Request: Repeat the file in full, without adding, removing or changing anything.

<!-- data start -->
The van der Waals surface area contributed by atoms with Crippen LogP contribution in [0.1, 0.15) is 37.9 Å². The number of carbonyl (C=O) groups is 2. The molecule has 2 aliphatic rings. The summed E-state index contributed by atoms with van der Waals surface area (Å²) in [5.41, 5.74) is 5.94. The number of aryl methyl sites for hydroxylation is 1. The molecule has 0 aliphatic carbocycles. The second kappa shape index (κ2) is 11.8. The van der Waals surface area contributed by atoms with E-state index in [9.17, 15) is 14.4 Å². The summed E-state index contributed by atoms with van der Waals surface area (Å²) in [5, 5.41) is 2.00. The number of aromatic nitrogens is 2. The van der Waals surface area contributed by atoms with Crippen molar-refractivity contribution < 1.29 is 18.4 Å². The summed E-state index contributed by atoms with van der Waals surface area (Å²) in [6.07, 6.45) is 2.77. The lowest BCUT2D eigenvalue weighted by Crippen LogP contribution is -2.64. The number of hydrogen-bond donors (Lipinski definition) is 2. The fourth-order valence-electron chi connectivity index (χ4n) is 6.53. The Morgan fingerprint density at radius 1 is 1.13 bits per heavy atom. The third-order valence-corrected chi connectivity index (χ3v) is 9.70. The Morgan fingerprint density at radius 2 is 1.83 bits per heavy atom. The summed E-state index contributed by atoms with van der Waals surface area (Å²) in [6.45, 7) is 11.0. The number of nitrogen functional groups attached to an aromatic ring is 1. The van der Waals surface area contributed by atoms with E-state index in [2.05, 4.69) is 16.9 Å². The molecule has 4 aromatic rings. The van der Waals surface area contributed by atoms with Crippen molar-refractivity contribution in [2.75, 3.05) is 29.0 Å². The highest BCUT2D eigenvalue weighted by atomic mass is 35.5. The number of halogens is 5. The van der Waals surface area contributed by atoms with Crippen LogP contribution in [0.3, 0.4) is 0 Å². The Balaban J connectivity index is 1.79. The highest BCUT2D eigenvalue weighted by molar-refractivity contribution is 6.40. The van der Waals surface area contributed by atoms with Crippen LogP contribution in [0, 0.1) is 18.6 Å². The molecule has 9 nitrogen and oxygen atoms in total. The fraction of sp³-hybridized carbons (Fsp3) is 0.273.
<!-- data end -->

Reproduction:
The van der Waals surface area contributed by atoms with Crippen LogP contribution in [0.1, 0.15) is 37.9 Å². The number of carbonyl (C=O) groups is 2. The molecule has 2 aliphatic rings. The summed E-state index contributed by atoms with van der Waals surface area (Å²) in [5.41, 5.74) is 5.94. The number of aryl methyl sites for hydroxylation is 1. The molecule has 0 aliphatic carbocycles. The second kappa shape index (κ2) is 11.8. The van der Waals surface area contributed by atoms with E-state index in [9.17, 15) is 14.4 Å². The summed E-state index contributed by atoms with van der Waals surface area (Å²) in [5, 5.41) is 2.00. The number of aromatic nitrogens is 2. The van der Waals surface area contributed by atoms with Crippen molar-refractivity contribution < 1.29 is 18.4 Å². The summed E-state index contributed by atoms with van der Waals surface area (Å²) in [6.07, 6.45) is 2.77. The lowest BCUT2D eigenvalue weighted by Crippen LogP contribution is -2.64. The number of hydrogen-bond donors (Lipinski definition) is 2. The fourth-order valence-electron chi connectivity index (χ4n) is 6.53. The Morgan fingerprint density at radius 1 is 1.13 bits per heavy atom. The third-order valence-corrected chi connectivity index (χ3v) is 9.70. The Morgan fingerprint density at radius 2 is 1.83 bits per heavy atom. The summed E-state index contributed by atoms with van der Waals surface area (Å²) in [6.45, 7) is 11.0. The number of nitrogen functional groups attached to an aromatic ring is 1. The van der Waals surface area contributed by atoms with E-state index in [2.05, 4.69) is 16.9 Å². The molecule has 4 aromatic rings. The van der Waals surface area contributed by atoms with Crippen molar-refractivity contribution in [2.75, 3.05) is 29.0 Å². The highest BCUT2D eigenvalue weighted by atomic mass is 35.5. The number of halogens is 5. The van der Waals surface area contributed by atoms with Crippen LogP contribution in [0.3, 0.4) is 0 Å². The Balaban J connectivity index is 1.79. The highest BCUT2D eigenvalue weighted by molar-refractivity contribution is 6.40. The van der Waals surface area contributed by atoms with Crippen LogP contribution in [0, 0.1) is 18.6 Å². The molecule has 9 nitrogen and oxygen atoms in total. The fraction of sp³-hybridized carbons (Fsp3) is 0.273.